Emily Dickinson’s posthumous fame continued to grow so that she is now one of the celebrated figures of world literature, while John Banister Tabb has become an obscure footnote to the era. He poked some good-natured fun at himself in this wry poem “Too Late Sighed a poet when his fame/ After fifty winters came/ And the editors were asking for his rhyme…”

As late as 1950 Fr. Tabb’s admirers still had high hopes that he would ascend to his rightful place as a poet for the ages. There is no doubt that many of his readers were part of the emergent Catholic audience of late 19th and early 20th century America. There was already a large system of schools in place and a very well-educated clergy and lay readership. His audience had crossed over to the larger Christian audience fascinated by his sometimes stunning and intricate little poems.

Fr Tabb, a bit of a recluse himself, found his literary star at age 49 after years of obscurity teaching in a Catholic school. He was proud of his work (and his sales) and kept close tabs on his reviews. His literary celebrity was small but growing.

One of Fr. Tabb’s enigmatic little poems wasn’t written as a commentary about him and Dickinson but it serves to set up their peculiar resemblance.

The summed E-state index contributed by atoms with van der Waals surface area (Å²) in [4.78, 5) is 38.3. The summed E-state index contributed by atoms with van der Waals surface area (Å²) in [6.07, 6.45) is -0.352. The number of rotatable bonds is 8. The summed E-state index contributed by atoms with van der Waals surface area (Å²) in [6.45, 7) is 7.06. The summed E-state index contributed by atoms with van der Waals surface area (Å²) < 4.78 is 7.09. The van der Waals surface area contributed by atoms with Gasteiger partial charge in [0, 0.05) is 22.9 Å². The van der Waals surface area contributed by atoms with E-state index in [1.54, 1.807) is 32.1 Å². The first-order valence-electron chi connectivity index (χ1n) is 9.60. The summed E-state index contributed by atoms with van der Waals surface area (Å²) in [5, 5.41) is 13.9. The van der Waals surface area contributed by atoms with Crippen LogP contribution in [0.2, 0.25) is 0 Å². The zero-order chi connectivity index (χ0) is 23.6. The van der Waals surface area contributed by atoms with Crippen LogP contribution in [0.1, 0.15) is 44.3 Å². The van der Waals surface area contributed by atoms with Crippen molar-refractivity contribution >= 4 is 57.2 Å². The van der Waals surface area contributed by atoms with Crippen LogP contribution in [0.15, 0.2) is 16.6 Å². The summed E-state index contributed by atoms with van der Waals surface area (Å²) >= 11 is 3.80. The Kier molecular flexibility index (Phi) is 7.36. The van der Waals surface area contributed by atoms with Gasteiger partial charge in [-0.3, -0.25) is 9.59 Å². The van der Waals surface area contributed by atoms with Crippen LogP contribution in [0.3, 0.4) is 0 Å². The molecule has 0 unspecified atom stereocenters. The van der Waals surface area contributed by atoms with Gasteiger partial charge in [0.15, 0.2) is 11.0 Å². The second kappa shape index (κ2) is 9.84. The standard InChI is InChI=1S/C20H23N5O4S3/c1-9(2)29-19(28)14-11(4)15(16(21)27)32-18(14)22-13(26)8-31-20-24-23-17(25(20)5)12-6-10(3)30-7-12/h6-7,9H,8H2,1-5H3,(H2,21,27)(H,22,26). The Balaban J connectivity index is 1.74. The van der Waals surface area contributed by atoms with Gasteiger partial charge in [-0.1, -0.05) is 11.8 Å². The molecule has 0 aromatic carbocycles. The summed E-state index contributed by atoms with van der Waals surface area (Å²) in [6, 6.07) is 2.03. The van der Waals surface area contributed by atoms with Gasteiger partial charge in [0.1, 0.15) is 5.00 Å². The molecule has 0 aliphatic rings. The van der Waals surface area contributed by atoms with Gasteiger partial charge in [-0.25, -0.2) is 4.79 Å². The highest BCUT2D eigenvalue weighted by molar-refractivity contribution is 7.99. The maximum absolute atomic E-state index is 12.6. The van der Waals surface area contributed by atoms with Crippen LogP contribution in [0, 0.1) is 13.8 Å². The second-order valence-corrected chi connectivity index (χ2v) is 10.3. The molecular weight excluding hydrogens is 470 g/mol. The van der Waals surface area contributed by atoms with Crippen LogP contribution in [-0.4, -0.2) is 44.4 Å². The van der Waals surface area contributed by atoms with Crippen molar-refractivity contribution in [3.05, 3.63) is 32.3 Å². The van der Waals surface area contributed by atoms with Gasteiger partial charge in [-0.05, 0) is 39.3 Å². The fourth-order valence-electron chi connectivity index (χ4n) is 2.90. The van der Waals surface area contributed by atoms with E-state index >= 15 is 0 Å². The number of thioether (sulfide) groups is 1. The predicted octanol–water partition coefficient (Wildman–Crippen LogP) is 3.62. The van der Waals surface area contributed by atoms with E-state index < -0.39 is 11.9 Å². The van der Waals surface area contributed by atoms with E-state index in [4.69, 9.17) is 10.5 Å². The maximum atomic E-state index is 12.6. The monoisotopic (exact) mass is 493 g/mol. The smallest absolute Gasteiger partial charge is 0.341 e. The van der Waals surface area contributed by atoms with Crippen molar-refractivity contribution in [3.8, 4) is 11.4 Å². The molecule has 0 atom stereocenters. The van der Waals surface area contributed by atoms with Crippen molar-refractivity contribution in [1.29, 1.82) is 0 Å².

One dream the bird and blossom dreamed
of Love, the whole night long:
Yet twain its revelation seemed
in fragrance and in song.

Like all of Tabb’s work (and Dickinson’s too) you might have to read it twice before it opens up in your mind.

Tabb was stunned by what he called “The All in All”, and Dickinson gave it the name “Circumference” in her intensely personal vision. Both of them believed that the poet could re-create that experience in words. Words shared in eternity too. Every shining moment was an open door to God and wonder and the surprises of the Universe.

I discovered Fr. Tabb’s poems in the Fairfield University library a few years back and he has been a constant companion ever since. His Catholic voice and its concerns still speak powerfully. Call it a sacramental vision if you like; a way of viewing the world that conceives of God as present in all things and in all moments.